What is Progesterone?
Progesterone is a steroid hormone made by the corpus luteum of the ovary at ovulation, and in smaller amounts by the adrenal glands. Progesterone is manufactured in the body from the steroid hormone pregnenolone, and is a precursor to most of the other steroid hormones, including cortisol, androstenedione, the estrogens and testosterone. In a normally cycling female, the corpus luteum produces 20 to 30mg of progesterone daily during the luteal phase (the second half) of the menstrual cycle.
What is Progesterone used for?
Progesterone is needed in hormone replacement therapy for menopausal women for many reasons, but one of its most important roles is to balance or oppose the effects of estrogen. Unopposed estrogen, in addition to causing symptoms such as irritability, poor focus and hot flashes, creates a strong risk for breast cancer and reproductive cancers.
Estrogen levels drop only 40-60% at menopause, which is just enough to stop the menstrual cycle. Nevertheless, progesterone levels may drop to near zero in some women. Because progesterone is the precursor to so many other steroid hormones, its use can greatly enhance overall hormone balance after menopause. Progesterone also stimulates bone building and thus helps protect against osteoporosis.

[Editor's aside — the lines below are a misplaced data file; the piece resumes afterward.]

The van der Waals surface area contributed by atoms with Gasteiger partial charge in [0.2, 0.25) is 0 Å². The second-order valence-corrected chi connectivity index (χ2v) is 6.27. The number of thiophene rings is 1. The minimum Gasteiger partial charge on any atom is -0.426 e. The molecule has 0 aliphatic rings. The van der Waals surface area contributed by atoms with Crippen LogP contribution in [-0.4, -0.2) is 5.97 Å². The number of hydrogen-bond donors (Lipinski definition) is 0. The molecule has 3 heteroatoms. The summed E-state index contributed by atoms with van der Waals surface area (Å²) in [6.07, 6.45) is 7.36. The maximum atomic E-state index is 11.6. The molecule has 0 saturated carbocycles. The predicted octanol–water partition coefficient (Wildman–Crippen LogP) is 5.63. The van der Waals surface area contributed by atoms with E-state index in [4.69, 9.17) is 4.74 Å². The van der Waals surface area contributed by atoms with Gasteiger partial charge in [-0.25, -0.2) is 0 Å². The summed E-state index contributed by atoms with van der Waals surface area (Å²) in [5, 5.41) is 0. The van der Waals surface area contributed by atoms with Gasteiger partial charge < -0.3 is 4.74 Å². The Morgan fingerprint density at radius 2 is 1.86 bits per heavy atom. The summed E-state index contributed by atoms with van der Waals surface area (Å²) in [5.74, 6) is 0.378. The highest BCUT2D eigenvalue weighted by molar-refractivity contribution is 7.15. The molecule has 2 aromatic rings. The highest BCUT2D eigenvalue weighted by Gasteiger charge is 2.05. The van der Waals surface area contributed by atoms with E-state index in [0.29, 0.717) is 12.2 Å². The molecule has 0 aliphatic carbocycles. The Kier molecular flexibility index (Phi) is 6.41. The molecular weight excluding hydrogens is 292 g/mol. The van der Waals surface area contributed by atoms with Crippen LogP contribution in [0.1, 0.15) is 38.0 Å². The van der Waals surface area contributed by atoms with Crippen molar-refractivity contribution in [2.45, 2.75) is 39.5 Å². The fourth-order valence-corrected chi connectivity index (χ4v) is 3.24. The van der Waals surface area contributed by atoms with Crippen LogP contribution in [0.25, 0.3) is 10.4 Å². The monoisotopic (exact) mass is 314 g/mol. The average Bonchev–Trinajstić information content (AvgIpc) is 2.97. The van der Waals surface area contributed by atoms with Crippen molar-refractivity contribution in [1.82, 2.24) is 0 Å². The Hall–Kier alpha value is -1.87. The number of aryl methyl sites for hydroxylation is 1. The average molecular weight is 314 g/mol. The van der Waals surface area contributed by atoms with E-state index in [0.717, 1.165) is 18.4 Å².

The ten to fifteen years before menopause, many women regularly have anovulatory cycles in which they make enough estrogen to create menstruation, but they don’t make any progesterone, thus setting the stage for estrogen dominance. Using progesterone cream during anovulatory months can help prevent the symptoms of PMS.
We now know that PMS can occur despite normal progesterone levels when stress is present. Stress increases cortisol production; cortisol blockades (or competes for) progesterone receptors. Additional progesterone is required to overcome this blockade, and stress management is important.
Where does the Progesterone used in compouding come from?
The USP progesterone used for hormone replacement is made from from plant fats and oils, usually a substance called diosgenin, which is extracted from a very specific type of wild yam that grows in Mexico (these are NOT sweet potatoes), or from soybeans. In the laboratory, diosgenin is chemically synthesized into real human progesterone. The other human steroid hormones, including estrogen, testosterone, progesterone and the cortisones are also nearly always synthesized from diosgenin.
Some companies are trying to sell diosgenin, which they label “wild yam extract” as a medicine or supplement, claiming that the body will then convert it into hormones as needed. While we know this can be done in the laboratory, there is no evidence that this conversion takes place in the human body.
Do guys ever use Progesterone?
Progesterone is also vital to men’s health and well being. Increasing energy levels and improving libido are just a few of the areas progesterone supplementation has been shown to help.
Read more about Using Progesterone to Counteract Estrogen Dominance In Men.
Also, Progesterone is essential in providing a DRUG-FREE approach to frequent urination!
Read about Progesterone Cream for Women.